Three hours later the guy came crawling back to where the old man was sitting behind his card table. The old man said, “I told you, about five miles over that dune. Couldn’t you find it?”
The guy rasped, “I found it, they wouldn’t let me in without a tie.”
Wells in the Desert
12 March 2023
The Rev. Dr. Dianne Carpenter
John 4: 5-42
During the Season of Lent, we’re working our way through a series of stories in the Gospel of John. Each of them describes Jesus’s encounter with a different person: Nicodemus the Pharisee, the woman at the well, the man born blind, and Lazarus of Bethany. These are stories of people that we usually think of as marginal to the Jesus story. None of them are one of the twelve, for example. But in the Gospel of John, it is these encounters that reveal who Jesus really is.
With large stretches of sand in the area, water is a precious necessity of life. The River Litani and the River Jordan are the only rivers of any size in the vicinity of the land of Canaan. Wadis…flash flood areas. Sandy area is hilly and the road winds thru these hills. Ben Sira, in 2nd-century BCE Jewish wisdom book, also called Ecclesiasticus (its Latin name). twice enumerates water as the first among the “principal things necessary for the life of man.”
Reference to Dr. Beck [green areas in the desert] [modern wells- Spencer 100’ down here septic bearly clears water table] All springs, wells and fountains were landmarks in the topography of Israel. Abraham dug wells near Gerar. Abraham’s Well is a historical water well in Beersheba, Israel, associated with the biblical narrative of Abraham– Abraham’s well was seized by Abimelech’s men (Genesis 21:25), and Isaac’s servants also dug a well at Beersheba (Genesis 26:25).
Life is saved in the prospects of death are near…
To own a well and to possess the surrounding country were synonymous terms (Proverbs 5:15-17). On the other hand, so serious might be the disputes arising out of the use or claim of a well that violent conflicts occurred (Genesis 26:21; Exodus 2:17; Numbers 20:17). If the approach of an enemy was feared, his progress might be seriously hampered, if not altogether frustrated, by stopping or destroying the wells along his route (2 Chronicles 32:3).
“Wells of water” speak of access and supply, and much more in the Bible. When Israel traveled to a place where God had miraculously provided water in the past, they sang, “Spring up, O well! All of you sing to it…” (see Numbers 21:16-17) God’s people recognized that He was the One who had provided the water before, and that He would do so again. ie Exodus…
McFee points out that: “Wells are a literary device in scripture, often the site of betrothal. Isaac finds Rebekah at a well. Jacob meets Rachel at a well. Moses’ marriage to Zipphorah is connected to a well.” So it is not a casual thing for Jesus to meet this Samaritan woman- who has had several husbands- at a well in the fourth chapter of John’s gospel.
As necessary as water is for life, loving and being loved is also necessary for fullness of life. Our Lenten theme is the human search for love. We thirst after wholeness – we look for love in many places – What wells are we drinking from to quench the thirst for wholeness only to realize that power, reknown, beauty, status symbols, popularity, wealth, cars, technology, experiences, relationships…….Does not satisfy and the search goes on.
In our desperation for real connection we keep chasing after shallow connections like foreign pen pals and today on things like social media,[expand] and consistently drinking from a well that only will lead to us being thirsty again. [secret identity]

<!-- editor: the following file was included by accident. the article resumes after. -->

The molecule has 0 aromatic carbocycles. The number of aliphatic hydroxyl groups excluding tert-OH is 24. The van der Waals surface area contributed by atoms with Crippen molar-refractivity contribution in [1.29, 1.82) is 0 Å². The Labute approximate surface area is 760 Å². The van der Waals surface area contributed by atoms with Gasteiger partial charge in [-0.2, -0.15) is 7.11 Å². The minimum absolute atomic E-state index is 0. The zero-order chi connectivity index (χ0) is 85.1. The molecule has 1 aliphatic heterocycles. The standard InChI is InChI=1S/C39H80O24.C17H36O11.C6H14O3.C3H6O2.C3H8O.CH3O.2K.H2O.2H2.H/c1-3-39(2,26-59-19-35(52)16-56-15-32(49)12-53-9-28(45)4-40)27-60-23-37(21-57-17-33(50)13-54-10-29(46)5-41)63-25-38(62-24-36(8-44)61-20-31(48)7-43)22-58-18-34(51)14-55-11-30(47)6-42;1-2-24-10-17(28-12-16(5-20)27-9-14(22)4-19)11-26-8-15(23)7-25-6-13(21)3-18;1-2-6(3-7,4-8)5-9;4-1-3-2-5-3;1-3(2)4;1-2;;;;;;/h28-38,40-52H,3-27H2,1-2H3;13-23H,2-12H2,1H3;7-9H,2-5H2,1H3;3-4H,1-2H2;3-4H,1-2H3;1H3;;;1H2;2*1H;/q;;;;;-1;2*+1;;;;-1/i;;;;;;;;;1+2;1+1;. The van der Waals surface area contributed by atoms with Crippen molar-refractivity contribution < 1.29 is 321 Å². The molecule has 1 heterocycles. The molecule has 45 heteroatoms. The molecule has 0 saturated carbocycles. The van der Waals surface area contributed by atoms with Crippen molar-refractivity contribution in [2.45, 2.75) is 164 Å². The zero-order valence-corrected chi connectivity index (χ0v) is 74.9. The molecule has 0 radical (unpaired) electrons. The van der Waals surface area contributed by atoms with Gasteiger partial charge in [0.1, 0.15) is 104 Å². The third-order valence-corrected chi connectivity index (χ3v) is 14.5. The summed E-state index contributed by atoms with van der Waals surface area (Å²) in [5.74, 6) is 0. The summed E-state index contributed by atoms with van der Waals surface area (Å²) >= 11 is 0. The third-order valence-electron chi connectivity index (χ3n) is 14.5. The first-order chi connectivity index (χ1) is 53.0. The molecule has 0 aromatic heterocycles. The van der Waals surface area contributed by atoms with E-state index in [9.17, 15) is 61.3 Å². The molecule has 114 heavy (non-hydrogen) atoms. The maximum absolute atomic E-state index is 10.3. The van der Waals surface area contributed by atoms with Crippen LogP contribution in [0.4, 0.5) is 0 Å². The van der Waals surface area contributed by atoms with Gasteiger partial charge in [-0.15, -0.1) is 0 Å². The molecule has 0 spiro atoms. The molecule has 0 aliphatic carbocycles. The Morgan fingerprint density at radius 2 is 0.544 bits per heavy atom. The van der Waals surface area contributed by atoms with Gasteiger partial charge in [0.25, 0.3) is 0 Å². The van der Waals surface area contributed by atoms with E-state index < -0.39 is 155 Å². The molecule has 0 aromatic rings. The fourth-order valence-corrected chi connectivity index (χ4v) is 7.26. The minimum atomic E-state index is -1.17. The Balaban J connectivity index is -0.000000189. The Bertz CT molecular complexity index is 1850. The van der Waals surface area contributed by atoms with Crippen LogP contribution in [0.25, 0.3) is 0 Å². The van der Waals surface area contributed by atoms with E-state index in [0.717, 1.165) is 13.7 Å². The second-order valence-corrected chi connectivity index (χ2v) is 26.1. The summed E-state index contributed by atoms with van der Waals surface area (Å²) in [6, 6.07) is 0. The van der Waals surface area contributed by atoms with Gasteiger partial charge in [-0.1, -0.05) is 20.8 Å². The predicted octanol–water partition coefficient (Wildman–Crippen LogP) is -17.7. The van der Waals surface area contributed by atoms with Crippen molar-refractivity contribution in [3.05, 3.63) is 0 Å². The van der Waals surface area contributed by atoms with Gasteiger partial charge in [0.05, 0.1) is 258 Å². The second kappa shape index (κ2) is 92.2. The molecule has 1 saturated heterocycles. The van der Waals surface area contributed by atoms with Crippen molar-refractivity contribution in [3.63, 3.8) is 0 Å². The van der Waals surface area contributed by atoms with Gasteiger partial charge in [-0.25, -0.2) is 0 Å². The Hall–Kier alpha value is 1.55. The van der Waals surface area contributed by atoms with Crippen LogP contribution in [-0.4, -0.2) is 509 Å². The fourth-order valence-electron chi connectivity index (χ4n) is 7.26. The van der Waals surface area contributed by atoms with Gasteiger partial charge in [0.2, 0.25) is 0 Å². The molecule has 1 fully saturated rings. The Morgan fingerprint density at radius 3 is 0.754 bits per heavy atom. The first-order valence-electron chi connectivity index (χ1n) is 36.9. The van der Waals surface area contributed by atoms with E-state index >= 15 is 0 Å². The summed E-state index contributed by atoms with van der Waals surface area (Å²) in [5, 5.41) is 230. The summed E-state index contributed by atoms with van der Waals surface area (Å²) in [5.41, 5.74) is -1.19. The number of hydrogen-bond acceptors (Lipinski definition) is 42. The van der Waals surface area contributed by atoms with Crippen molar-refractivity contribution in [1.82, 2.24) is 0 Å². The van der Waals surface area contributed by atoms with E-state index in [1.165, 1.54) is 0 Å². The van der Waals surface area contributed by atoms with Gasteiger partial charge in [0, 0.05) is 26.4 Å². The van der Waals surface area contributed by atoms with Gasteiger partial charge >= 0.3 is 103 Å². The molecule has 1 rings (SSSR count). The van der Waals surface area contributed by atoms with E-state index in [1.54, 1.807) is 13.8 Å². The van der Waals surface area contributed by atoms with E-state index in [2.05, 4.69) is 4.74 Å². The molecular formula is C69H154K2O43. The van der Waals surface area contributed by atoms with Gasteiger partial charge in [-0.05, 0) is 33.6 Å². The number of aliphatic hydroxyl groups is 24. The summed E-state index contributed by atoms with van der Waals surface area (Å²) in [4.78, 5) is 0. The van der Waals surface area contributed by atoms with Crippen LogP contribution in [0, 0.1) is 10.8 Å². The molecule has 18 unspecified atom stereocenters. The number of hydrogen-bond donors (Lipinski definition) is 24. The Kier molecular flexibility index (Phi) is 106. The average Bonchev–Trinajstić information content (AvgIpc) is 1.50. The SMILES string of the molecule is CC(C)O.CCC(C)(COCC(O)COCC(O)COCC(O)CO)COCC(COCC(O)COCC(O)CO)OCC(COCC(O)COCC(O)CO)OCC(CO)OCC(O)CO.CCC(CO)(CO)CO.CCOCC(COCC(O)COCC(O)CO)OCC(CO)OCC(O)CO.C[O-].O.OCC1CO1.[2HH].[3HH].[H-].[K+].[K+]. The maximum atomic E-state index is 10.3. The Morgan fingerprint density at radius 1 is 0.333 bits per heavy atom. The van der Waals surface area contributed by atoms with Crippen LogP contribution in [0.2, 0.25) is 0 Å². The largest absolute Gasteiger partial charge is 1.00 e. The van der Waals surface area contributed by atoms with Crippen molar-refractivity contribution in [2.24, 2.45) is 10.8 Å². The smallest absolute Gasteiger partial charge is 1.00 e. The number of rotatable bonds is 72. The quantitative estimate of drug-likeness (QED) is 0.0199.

What wells are we drinking from as communities [abutters to housing for the economically challenged work forces in exclusive communities] to quench the thirst for wholeness only to realize that love of property values, are not saving?
What wells are we drinking from as a nation where gun ownership is more of a sacred right than our children and human beings? What will it take to realize that mental health and sanity will thrive only in the context of radical love? [expand]
The Samaritan woman had no reason to trust a Jew who was hanging out at her well in the middle of the day. She was there because she was an outsider to her own community where most of the women would draw water early in the coolness of the morning. But this Jew, Jesus of Nazareth, gave her reason to trust him. He showed her that he knew who she was and he loved her with THE love of the God that they each worshiped, tho’ in different ways.
Life is full of desert places where we cannot thrive: depression, loss, disappointment…we need wells of living water
People at odds over philosophical differences within our country cannot communicate until they find radical respect for one another. Name calling and avoidance contributes only to further the disagreement and the fractured society we live in and our more fractured global community [China/Russia vs usa.]
Jesus reminds us that there is a deeper well–a spring of water “gushing up to eternal life.” There are deep wells of spirit and of truth that we can drink from that will perpetually slake a deep human thirst we share!
And Jesus offers this across lines of exclusion. There is no exclusive club that has sole access to this kind of deep well of eternal life. We have to remember to seek out deep relationships and not shy away from ones that might cross over arbitrary social taboos such as race, age or sexual identity. That is what is modeled for us in the fourth chapter of John. [Mcfee]
The reading from Exodus also reminds us that the deepest well, the most important source of nourishment, is from God. The one who can even draw water from a rock–from Massah and Meribah which, in Hebrew, literally translates to mean “Test” and “Quarrel.” Only God can draw water from impossible places! Which means we can trust that even in the midst of our own quarrels and tribulations that the real source is always present with us when our faith is tested or life is unbelievably difficult?